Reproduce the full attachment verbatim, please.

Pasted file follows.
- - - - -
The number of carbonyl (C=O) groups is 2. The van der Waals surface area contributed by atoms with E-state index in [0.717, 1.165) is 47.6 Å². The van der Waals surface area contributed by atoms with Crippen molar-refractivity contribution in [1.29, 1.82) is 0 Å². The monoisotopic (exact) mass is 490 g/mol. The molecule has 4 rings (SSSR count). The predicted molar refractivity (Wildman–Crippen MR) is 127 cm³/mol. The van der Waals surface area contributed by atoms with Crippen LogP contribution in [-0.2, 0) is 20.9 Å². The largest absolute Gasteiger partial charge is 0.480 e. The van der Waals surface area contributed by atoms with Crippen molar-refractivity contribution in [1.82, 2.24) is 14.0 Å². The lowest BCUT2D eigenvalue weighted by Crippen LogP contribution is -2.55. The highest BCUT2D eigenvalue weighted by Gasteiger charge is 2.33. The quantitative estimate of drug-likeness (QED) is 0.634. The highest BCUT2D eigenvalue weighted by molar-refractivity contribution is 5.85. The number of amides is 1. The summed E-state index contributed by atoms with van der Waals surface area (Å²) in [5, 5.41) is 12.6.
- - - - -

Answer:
The number of carbonyl (C=O) groups is 2. The van der Waals surface area contributed by atoms with E-state index in [0.717, 1.165) is 47.6 Å². The van der Waals surface area contributed by atoms with Crippen molar-refractivity contribution in [1.29, 1.82) is 0 Å². The monoisotopic (exact) mass is 490 g/mol. The molecule has 4 rings (SSSR count). The predicted molar refractivity (Wildman–Crippen MR) is 127 cm³/mol. The van der Waals surface area contributed by atoms with Crippen LogP contribution in [-0.2, 0) is 20.9 Å². The largest absolute Gasteiger partial charge is 0.480 e. The van der Waals surface area contributed by atoms with Crippen molar-refractivity contribution in [1.82, 2.24) is 14.0 Å². The lowest BCUT2D eigenvalue weighted by Crippen LogP contribution is -2.55. The highest BCUT2D eigenvalue weighted by Gasteiger charge is 2.33. The quantitative estimate of drug-likeness (QED) is 0.634. The highest BCUT2D eigenvalue weighted by molar-refractivity contribution is 5.85. The number of amides is 1. The summed E-state index contributed by atoms with van der Waals surface area (Å²) in [5, 5.41) is 12.6.